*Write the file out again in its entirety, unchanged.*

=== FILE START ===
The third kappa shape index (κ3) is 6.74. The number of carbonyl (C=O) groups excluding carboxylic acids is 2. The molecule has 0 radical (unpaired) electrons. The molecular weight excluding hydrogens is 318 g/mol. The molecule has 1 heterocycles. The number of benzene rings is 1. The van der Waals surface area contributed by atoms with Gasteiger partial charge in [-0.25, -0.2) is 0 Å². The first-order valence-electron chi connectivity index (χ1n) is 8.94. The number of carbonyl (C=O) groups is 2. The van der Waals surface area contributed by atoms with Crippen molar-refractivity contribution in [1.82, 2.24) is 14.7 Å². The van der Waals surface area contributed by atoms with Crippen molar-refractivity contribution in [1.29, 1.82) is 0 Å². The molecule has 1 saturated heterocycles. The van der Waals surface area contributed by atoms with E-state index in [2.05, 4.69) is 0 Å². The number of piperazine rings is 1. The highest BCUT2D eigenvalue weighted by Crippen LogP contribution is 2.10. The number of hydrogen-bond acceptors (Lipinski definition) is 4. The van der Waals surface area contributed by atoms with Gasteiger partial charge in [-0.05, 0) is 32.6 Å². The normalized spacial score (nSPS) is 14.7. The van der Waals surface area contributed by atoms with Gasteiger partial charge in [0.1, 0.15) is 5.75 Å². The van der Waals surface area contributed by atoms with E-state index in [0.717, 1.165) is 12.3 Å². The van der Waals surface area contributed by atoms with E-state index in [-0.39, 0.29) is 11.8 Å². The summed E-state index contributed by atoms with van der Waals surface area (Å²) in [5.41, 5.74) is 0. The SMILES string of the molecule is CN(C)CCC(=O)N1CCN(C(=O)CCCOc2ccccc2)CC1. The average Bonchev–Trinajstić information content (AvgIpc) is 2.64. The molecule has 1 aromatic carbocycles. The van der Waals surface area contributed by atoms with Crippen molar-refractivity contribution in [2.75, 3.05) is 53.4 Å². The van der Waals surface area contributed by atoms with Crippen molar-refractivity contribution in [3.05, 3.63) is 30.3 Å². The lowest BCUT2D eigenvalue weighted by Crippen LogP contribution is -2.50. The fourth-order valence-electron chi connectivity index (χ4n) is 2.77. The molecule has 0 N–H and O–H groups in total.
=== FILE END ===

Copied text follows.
The third kappa shape index (κ3) is 6.74. The number of carbonyl (C=O) groups excluding carboxylic acids is 2. The molecule has 0 radical (unpaired) electrons. The molecular weight excluding hydrogens is 318 g/mol. The molecule has 1 heterocycles. The number of benzene rings is 1. The van der Waals surface area contributed by atoms with Gasteiger partial charge in [-0.25, -0.2) is 0 Å². The first-order valence-electron chi connectivity index (χ1n) is 8.94. The number of carbonyl (C=O) groups is 2. The van der Waals surface area contributed by atoms with Crippen molar-refractivity contribution in [1.82, 2.24) is 14.7 Å². The van der Waals surface area contributed by atoms with Crippen molar-refractivity contribution in [1.29, 1.82) is 0 Å². The molecule has 1 saturated heterocycles. The van der Waals surface area contributed by atoms with E-state index in [2.05, 4.69) is 0 Å². The number of piperazine rings is 1. The highest BCUT2D eigenvalue weighted by Crippen LogP contribution is 2.10. The number of hydrogen-bond acceptors (Lipinski definition) is 4. The van der Waals surface area contributed by atoms with Gasteiger partial charge in [-0.05, 0) is 32.6 Å². The normalized spacial score (nSPS) is 14.7. The van der Waals surface area contributed by atoms with Gasteiger partial charge in [0.1, 0.15) is 5.75 Å². The van der Waals surface area contributed by atoms with E-state index in [0.717, 1.165) is 12.3 Å². The van der Waals surface area contributed by atoms with E-state index in [-0.39, 0.29) is 11.8 Å². The summed E-state index contributed by atoms with van der Waals surface area (Å²) in [5.41, 5.74) is 0. The SMILES string of the molecule is CN(C)CCC(=O)N1CCN(C(=O)CCCOc2ccccc2)CC1. The average Bonchev–Trinajstić information content (AvgIpc) is 2.64. The molecule has 1 aromatic carbocycles. The van der Waals surface area contributed by atoms with Crippen molar-refractivity contribution in [2.75, 3.05) is 53.4 Å². The van der Waals surface area contributed by atoms with Crippen molar-refractivity contribution in [3.05, 3.63) is 30.3 Å². The lowest BCUT2D eigenvalue weighted by Crippen LogP contribution is -2.50. The fourth-order valence-electron chi connectivity index (χ4n) is 2.77. The molecule has 0 N–H and O–H groups in total.